The new Enterprise Automatic Tuning feature in SQL Server 2017 may sound intimidating at first — one question I get a lot lately is whether or not there’s a future for DBAs. Will Auto-Tune mean we don’t need any more human tuning?
Well, not anytime super soon.
I’m a big fan of the Automatic Plan Correction feature in SQL Server 2017, but it reminds me a bit of the missing index DMVs we got in SQL Server 2005: the suggestions are a fantastic indication of where you need to look and use your powerful human brain.
Automatic plan correction is temporary — and that’s a good thing
One of the things I love about this feature is that it wisely includes some caution.
If you’ve enabled automatic tuning and it finds what looks like a plan regression, it won’t just force a plan and forget about it.
Let’s say we have a query where the average CPU time with Plan A is 2 seconds, and the average CPU time for Plan B is 10 seconds. If Automatic Plan Correction kicks in, we go into a state where Plan A is being verified.
Trust, but verify
Is Plan A really always faster? It may be that after Plan A is being ever so gently forced (ok, that’s not gentle), the query is run with different parameters, that make Plan A skew horribly wrong, and our average CPU time goes to 12 seconds. SQL Server is looking for that.
Un-force when things change
Automatic Plan Correction is also pretty skittish when it comes to change.
Change indexes on the table? Whoops, we better un-force everything in case there’s something that could be faster! Update statistics on the table? Same thing!
Automatic Plan Corrections don’t persist over restarts
I did a little demo of this, just to prove it to myself.
I have an Automatic Plan Correction in verification state. Here’s a view of it in sys.dm_db_tuning_recommendations:
But then, I restart my SQL Server instance:
Once the instance comes back up, Automatic Plan correction is no longer in place.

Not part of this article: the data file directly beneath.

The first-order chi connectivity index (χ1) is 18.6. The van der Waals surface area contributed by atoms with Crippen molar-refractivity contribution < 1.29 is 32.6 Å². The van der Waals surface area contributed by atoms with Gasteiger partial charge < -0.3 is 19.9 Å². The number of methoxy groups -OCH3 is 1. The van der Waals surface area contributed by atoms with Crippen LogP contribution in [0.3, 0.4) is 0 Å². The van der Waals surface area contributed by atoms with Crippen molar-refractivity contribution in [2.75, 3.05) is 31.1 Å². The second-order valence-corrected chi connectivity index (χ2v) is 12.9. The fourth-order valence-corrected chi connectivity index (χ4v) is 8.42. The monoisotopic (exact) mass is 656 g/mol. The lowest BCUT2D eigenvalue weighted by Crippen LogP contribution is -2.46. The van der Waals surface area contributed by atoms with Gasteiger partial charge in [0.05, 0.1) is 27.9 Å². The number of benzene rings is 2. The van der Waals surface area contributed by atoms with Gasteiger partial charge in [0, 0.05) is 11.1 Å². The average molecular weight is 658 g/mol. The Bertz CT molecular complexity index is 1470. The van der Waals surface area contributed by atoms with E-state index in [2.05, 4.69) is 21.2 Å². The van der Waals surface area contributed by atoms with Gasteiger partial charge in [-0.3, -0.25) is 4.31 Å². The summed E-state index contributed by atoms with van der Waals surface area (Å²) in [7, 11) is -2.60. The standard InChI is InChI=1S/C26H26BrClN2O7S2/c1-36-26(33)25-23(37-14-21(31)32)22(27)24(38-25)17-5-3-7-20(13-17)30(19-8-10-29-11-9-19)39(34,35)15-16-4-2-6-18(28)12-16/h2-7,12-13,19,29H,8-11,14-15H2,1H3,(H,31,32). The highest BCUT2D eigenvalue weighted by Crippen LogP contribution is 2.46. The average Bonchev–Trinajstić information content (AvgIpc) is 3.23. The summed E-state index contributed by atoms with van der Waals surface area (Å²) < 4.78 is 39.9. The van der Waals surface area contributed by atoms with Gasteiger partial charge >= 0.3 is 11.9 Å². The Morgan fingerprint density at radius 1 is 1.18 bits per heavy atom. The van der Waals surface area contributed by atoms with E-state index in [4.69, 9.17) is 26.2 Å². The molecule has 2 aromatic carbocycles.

Here’s a different view, after restart. Looking at Query Id 25 in the Queries with High Variation report, there are NO check boxes in those bubbles to the right. Nothing is being forced.
Everything is also gone from view in the sys.dm_db_tuning_recommendations. That data isn’t persisted after restarts.
The good news: we don’t completely start from scratch
My Query Store still has data about past performance of the plan.
After restart, if my query happens to compile with the “slow plan”, the fast plan can be identified from the history capture in Query Store before the restart.
In other words, Automatic Plan Correction doesn’t only consider information since the last restart when making its suggestions. I tested, and just by repeatedly running the “slow plan” for Query Id 25, a recommendation popped up. Since I have automatic tuning enabled for this database, it was automatically applied.
Think of Automatic Tuning as an assistant DBA
And it’s better than just a random assistant! It’s an assistant that can help point you in the direction of problems like bad parameter sniffing, which are really hard to track down.
If your environment is so sensitive that you don’t trust your assistant to just go tuning things, that’s fine! You don’t have to enable Automatic Tuning, and you can still look at the suggestions manually (as long as you’ve got Enterprise Edition).
But at this point, and for the foreseeable future, your assistant still needs you to dig into the code, indexes, and architecture to find a better long term solution than just freezing the plan. Because if just freezing the plan was enough, this feature would be a whole lot simpler.